|Title||MLH1 promoter methylation, diet, and lifestyle factors in mismatch repair deficient colorectal cancer patients from EPIC-Norfolk.|
|Publication Type||Journal Article|
|Year of Publication||2011|
|Authors||Gay, LJ, Arends, MJ, Mitrou, PN, Bowman, R, Ibrahim, AE, Happerfield, L, Luben, R, McTaggart, A, Ball, RY, Rodwell, SA|
|Keywords||Adaptor Proteins, Signal Transducing, Adult, Aged, Colorectal Neoplasms, Diet, DNA, DNA Methylation, DNA Mismatch Repair, Female, Fruit, Humans, Immunohistochemistry, Life Style, Male, Microsatellite Instability, Middle Aged, MutL Protein Homolog 1, Nuclear Proteins, Promoter Regions, Genetic, Prospective Studies, Smoking, Surveys and Questionnaires, United Kingdom, Vegetables|
There is conflicting evidence for the role diet and lifestyle play in the development of mismatch repair (MMR)-deficient colorectal cancers (CRC). In this study, associations between MMR deficiency, clinicopathological characteristics, and dietary and lifestyle factors in sporadic CRC were investigated. Tumor samples from 185 individuals in the EPIC-Norfolk study were analyzed for MLH1 gene promoter methylation and microsatellite instability (MSI). Dietary and lifestyle data were collected prospectively using 7-day food diaries (7dd) and questionnaires. MMR-deficient tumor cases (MLH1 promoter methylation positive, MSI-H) were more likely to be female, older at diagnosis, early Dukes' stage (A/B), and proximal in location (MSI-H P = 0.03, 0.03, 0.02, and 0.001, respectively). Tumors with positive MLH1 promoter methylation (>20%) were associated with poor differentiation (P = 0.03). Low physical activity was associated with cases without MSI (P = 0.05). MMR deficiency was not significantly associated with cigarette smoking or alcohol, folate, fruit, vegetable, or meat consumption. We conclude that MMR-deficient tumors represent a distinct subset of sporadic CRC that are proximal in location, early Dukes' stage, and poorly differentiated, in cases that are female and older at diagnosis. There is no overall role for diet and lifestyle in MMR status in CRC, consistent with age-related susceptibility to MLH1 promoter methylation.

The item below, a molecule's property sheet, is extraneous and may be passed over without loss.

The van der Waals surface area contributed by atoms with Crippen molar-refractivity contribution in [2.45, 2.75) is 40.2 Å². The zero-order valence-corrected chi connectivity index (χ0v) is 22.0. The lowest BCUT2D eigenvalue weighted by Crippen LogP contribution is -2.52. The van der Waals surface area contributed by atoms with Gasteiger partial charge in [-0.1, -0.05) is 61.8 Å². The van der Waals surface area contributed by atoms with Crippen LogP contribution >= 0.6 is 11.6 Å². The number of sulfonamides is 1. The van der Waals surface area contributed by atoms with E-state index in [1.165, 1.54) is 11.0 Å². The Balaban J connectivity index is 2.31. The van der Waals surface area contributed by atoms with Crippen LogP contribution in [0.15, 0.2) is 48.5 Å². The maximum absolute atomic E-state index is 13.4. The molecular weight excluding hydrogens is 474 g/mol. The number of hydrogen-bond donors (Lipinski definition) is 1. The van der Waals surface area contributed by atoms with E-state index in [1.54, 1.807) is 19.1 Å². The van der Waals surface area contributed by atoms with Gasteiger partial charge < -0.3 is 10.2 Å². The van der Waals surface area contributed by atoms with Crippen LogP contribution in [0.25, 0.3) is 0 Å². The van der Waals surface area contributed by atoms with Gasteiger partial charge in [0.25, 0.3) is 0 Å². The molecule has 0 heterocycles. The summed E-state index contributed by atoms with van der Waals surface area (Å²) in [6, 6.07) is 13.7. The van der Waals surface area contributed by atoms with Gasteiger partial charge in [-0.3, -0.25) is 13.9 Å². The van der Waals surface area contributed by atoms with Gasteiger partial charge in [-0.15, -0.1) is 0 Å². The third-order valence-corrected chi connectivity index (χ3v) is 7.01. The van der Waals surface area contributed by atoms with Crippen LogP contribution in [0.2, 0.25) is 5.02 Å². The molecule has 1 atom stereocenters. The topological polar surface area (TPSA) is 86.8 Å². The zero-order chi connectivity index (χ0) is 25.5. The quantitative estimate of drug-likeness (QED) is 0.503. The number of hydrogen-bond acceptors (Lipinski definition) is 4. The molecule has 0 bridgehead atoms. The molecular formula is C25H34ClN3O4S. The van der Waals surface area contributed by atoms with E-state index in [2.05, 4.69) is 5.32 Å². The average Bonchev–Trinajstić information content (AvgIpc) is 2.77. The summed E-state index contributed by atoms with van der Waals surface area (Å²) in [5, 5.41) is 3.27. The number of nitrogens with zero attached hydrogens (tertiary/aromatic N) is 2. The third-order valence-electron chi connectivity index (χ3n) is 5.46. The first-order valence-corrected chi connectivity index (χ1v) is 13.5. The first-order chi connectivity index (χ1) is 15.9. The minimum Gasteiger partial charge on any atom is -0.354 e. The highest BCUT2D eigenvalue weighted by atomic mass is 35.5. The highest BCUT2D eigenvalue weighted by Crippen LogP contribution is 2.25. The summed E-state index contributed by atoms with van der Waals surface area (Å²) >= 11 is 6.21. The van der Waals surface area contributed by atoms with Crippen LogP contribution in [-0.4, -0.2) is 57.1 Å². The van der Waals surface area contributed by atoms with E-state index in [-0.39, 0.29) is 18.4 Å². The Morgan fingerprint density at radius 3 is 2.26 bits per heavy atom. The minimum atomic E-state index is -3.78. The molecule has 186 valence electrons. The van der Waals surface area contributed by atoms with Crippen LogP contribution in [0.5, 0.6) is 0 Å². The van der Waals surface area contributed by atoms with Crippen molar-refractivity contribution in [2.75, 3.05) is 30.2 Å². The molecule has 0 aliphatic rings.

|Alternate Journal||Nutr Cancer|
|Grant List||MC_U105630924 / / Medical Research Council / United Kingdom|